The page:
Summary: This case uses plain stats and easy to understand terms, one such example is free trade.
Released: Filed Under: NCFCA Lincoln-Douglas
About "Free Trade (NEG)"
This article was written by Season 18 author Ethan Tong.
After all the usual philosophical jargon, sometimes it’s good to take a breather and just use plain stats and easy to understand terms. One such example is this case on free trade. Because nationalism looks inward, it is more difficult to have prosperity and free trade under that belief. That’s where globalism comes in — it allows for countries to trade freely with each other.
The case is pretty concrete, and therefore doesn’t need much statistical or evidence backup. However, be prepared to argue for the value of prosperity. While it is obviously a worthwhile goal, it is not an intrinsically good concept, and therefore may be one of the first targets. One of the best defenses of this value is that prosperity is the goal of any foreign relation, because it not only benefits alliances, but also benefits its own citizens.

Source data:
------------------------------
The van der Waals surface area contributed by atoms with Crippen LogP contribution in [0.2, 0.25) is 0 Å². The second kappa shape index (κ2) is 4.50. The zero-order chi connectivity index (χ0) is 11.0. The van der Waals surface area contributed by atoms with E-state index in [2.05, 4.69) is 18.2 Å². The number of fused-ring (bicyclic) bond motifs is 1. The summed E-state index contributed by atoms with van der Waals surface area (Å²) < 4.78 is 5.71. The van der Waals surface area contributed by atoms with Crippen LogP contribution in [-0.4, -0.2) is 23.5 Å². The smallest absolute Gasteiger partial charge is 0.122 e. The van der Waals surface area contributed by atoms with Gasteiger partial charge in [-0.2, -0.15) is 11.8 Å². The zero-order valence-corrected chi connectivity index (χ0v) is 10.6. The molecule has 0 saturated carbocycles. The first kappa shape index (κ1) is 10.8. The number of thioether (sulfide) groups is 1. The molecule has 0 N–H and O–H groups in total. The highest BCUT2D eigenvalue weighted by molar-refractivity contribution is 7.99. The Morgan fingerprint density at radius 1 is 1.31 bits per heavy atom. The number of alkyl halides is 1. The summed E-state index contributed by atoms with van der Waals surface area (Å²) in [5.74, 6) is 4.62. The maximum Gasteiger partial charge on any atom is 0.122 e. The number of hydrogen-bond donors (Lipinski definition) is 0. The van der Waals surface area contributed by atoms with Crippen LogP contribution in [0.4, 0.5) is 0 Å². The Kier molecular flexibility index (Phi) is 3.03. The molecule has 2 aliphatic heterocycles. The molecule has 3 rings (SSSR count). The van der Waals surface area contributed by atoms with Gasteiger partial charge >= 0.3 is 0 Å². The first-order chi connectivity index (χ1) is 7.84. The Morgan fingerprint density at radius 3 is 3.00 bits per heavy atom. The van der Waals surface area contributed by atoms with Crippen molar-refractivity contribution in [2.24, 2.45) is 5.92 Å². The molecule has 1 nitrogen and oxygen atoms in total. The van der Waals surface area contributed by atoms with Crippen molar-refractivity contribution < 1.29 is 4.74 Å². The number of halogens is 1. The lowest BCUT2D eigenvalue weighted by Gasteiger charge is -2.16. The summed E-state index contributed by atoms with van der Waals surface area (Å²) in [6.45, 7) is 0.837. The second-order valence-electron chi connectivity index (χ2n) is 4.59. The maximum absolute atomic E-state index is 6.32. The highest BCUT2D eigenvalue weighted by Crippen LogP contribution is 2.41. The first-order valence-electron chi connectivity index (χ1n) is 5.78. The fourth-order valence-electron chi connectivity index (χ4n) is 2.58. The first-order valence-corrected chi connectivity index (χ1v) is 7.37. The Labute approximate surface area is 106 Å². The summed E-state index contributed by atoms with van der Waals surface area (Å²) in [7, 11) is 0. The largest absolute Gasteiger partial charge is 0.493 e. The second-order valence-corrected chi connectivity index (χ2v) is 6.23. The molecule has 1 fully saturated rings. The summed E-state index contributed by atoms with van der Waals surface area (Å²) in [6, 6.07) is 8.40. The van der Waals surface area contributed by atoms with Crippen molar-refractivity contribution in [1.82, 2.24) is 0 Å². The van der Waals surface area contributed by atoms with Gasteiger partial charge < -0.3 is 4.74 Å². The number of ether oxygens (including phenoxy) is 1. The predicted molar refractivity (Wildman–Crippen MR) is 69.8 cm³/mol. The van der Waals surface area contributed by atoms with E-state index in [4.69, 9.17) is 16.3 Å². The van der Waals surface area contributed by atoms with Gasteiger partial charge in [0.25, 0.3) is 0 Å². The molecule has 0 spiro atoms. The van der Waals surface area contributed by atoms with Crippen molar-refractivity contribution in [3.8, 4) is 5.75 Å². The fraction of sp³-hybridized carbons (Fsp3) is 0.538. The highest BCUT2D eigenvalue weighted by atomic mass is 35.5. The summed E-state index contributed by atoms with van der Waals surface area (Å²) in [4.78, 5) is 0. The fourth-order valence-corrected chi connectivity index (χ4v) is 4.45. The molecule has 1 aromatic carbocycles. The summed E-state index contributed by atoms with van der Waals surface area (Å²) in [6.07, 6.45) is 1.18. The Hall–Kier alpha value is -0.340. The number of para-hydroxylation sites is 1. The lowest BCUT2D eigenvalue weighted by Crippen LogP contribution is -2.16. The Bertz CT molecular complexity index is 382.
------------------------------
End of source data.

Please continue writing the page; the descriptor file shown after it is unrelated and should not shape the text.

The case has three basic contentions, each relatively easy to defend. What you need to hone in on are the shared assumptions. Likely your opponent won’t disagree that free trade brings prosperity, and you need to point it out to your judge. Globalism is the best form of creating economic prosperity.
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